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Does anxiety cause IBS?

You’re feeling anxious studying for an important test, preparing to ask your employer for a raise, or getting ready to sit down and have a tough conversation with your spouse. Then, that familiar gurgling feeling hits you: Your stomach is hard and sore, and maybe you need to rush to the bathroom quickly. An upset stomach is a common reaction to anxiety-inducing situations. Nerves and digestive problems often go hand-in-hand. But is there a connection between life-events or psychiatric disorders and irritable bowel syndrome (IBS)? It’s complicated. 

What is irritable bowel syndrome (IBS)? 

According to the Office of Women’s Health, irritable bowel syndrome (IBS) is a combination of symptoms that last for at least three months. Common symptoms of IBS include:

  • Stomachaches or cramping
  • Abdominal pain
  • Bloating
  • Diarrhea
  • Constipation

“Other conditions can cause similar symptoms, so it is important to have a medical evaluation to be sure none of these is present,” says David D. Clarke, MD, professor of gastroenterology and president of the Psychophysiologic Disorders Association

For example, your healthcare provider may want to rule out celiac disease, inflammatory bowel disease, Crohn’s disease, lactose intolerance, or colon cancer. IBS is often a diagnosis by elimination, a process of making sure your symptoms aren’t caused by other look-alike diseases.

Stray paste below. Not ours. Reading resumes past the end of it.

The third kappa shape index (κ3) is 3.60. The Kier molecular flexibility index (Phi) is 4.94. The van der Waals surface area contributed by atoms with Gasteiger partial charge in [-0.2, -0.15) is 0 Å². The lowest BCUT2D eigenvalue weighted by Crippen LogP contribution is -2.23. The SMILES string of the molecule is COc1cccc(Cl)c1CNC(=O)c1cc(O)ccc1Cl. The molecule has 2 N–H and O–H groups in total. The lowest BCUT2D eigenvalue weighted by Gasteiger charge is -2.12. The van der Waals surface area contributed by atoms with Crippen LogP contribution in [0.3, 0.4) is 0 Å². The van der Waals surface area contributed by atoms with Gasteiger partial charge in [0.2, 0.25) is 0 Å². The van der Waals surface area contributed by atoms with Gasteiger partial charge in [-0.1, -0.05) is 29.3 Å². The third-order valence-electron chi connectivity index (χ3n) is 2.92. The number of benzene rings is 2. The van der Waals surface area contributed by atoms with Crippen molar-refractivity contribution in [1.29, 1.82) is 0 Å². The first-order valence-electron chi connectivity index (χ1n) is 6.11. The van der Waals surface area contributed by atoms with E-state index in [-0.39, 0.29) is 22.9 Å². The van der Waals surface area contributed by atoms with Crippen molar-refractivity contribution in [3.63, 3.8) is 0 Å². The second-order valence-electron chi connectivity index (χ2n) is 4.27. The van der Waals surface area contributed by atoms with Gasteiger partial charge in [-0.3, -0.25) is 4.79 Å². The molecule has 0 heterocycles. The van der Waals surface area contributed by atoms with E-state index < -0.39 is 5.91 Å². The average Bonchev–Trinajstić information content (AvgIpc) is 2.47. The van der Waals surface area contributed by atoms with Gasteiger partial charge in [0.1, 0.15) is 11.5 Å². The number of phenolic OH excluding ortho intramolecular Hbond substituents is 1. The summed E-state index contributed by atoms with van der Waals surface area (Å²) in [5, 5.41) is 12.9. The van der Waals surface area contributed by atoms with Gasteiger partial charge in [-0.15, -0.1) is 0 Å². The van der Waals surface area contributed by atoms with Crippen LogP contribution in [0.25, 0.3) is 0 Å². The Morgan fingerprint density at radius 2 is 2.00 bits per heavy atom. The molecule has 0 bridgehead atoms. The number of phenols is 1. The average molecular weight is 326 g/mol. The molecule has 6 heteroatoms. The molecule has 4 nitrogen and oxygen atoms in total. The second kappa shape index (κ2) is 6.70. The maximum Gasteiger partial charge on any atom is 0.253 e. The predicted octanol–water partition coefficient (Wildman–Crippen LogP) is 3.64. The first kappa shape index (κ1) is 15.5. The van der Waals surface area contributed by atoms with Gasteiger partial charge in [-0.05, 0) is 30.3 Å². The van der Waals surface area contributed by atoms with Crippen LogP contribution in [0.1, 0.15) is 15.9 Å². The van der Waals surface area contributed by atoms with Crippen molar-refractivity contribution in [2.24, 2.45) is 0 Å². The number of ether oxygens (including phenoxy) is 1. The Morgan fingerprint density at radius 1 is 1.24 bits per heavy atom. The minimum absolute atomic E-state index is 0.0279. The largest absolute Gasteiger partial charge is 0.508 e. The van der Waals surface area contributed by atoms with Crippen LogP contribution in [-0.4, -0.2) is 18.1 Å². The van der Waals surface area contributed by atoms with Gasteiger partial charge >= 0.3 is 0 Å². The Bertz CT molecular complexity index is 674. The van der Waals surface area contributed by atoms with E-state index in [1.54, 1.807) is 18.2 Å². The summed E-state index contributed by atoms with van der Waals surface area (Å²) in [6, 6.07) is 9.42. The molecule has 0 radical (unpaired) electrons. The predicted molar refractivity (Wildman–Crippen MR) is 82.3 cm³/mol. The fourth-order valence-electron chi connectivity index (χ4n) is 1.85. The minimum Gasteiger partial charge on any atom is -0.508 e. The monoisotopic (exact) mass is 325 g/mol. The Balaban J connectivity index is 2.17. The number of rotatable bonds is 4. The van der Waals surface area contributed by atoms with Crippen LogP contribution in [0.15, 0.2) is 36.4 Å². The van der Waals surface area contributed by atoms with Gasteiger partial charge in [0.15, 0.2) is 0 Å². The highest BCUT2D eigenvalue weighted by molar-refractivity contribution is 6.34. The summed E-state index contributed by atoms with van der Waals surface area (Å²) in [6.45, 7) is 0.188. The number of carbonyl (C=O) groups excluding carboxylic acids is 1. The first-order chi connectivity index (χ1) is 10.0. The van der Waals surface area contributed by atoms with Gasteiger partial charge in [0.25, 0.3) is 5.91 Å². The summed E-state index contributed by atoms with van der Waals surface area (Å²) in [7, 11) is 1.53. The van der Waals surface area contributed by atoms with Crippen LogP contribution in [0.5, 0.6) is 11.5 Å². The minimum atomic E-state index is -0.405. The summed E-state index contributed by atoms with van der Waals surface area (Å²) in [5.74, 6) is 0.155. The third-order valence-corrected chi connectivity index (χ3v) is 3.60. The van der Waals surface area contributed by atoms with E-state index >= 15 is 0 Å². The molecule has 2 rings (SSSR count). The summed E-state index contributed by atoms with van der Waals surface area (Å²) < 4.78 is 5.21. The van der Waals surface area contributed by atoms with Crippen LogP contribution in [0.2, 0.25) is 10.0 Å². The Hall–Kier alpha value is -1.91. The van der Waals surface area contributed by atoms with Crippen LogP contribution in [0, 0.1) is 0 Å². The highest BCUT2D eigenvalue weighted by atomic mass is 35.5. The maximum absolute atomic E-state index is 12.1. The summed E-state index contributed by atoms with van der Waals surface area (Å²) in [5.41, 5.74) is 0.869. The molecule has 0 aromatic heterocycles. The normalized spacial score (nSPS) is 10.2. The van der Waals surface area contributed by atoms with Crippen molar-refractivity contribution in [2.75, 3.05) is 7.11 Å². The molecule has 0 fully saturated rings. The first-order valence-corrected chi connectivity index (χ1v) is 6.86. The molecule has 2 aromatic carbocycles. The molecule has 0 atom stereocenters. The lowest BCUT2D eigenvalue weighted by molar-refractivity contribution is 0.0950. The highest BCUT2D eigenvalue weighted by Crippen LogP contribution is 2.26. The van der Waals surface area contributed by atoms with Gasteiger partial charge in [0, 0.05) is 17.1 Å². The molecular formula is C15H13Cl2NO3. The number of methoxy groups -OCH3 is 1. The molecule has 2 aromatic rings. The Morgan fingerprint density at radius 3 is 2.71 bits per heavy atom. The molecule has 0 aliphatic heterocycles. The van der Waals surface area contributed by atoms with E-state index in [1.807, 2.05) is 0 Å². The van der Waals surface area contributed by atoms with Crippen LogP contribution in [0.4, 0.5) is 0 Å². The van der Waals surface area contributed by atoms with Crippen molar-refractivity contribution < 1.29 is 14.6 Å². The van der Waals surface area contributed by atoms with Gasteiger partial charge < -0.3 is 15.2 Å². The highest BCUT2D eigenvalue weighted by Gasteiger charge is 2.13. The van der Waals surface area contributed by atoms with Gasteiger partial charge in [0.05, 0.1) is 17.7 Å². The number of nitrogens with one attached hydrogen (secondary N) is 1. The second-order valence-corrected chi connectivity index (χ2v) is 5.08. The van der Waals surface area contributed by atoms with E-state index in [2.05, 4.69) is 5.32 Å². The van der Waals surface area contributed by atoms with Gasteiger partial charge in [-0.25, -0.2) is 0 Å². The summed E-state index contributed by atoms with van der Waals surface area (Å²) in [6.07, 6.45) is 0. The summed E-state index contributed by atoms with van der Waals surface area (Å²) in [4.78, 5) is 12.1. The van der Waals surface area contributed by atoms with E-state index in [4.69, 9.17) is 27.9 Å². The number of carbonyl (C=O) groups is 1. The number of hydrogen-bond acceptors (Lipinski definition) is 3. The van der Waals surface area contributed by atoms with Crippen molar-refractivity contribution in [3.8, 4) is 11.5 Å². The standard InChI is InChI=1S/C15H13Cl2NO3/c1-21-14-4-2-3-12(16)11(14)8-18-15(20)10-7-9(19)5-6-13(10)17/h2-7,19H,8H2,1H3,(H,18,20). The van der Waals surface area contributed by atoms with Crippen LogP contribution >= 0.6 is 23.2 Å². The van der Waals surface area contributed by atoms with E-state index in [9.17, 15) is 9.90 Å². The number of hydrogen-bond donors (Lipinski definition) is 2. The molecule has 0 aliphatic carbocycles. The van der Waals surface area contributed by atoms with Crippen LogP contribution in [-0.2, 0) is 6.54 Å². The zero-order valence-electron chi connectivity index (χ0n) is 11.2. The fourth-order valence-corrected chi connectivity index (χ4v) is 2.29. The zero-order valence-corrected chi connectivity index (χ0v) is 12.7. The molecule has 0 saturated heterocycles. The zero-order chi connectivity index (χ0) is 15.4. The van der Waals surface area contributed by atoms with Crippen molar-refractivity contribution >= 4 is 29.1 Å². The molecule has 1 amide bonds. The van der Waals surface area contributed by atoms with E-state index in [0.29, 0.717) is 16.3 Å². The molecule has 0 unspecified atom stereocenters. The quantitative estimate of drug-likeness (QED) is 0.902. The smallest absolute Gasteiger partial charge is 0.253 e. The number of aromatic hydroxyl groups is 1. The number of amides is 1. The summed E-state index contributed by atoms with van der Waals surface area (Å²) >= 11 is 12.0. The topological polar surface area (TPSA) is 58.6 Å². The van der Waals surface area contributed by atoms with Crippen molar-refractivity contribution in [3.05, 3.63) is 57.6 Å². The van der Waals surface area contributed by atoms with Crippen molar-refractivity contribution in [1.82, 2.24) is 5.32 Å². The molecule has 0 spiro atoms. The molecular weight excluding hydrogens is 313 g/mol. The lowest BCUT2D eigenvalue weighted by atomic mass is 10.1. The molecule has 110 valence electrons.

What causes IBS?

There is no one clear cause of IBS, according to the Cleveland Clinic. However, there are some risk factors:

  • Gender: IBS is more common in women than in men. About 2 in 3 people with IBS are female.  
  • Stress: You can start having IBS while going through significant mental stress,” explains Ashkan Farhadi, MD, a gastroenterologist at MemorialCare Orange Coast Medical Center in Fountain Valley, California.
  • Mental disorders: Conditions like post-traumatic stress disorder, panic disorder, depression, anxiety, and adverse childhood experiences (ACE) might be connected to IBS, according to Dr. Clarke. 
  • Disturbances in gut biome: Around one or two out of every five patients with IBS will have bacterial overgrowth in the small intestine. “There are conditions in the gut that can predispose you. You can have a bad episode of gastroenteritis…when the infection is gone, the hypersensitivity that remains afterward can result in symptoms of IBS,” says Dr. Farhadi.

Luckily, IBS does not shorten a patient’s lifespan, both Dr. Farhadi and Dr. Clarke confirmed. It also does not lead to cancer. There are effective treatments that can restore your quality of life, whether you’re experiencing just IBS, or anxiety, too.

How are IBS and anxiety related?

Your brain and your gastrointestinal (GI) symptoms are linked, by a communication system in your body called the gut-brain axis. In other words, when your nervous system (which controls your emotions and thoughts) experiences stress, that reaction impacts your GI tract—and vice versa. 

When you feel anxious, the stress hormones making you feel that way could be transmitted to your gut—triggering the physical symptoms people often call “nervous stomach,” those sudden bowel movements when you’re upset. Or, when regular stomach cramps make you feel like you might need to rush to the bathroom at any time, your mood will likely be impacted. Simple things like a night out with friends or going on a long car drive can increase stress and social anxiety. It’s difficult to know which comes first—the anxiety, or IBS symptoms.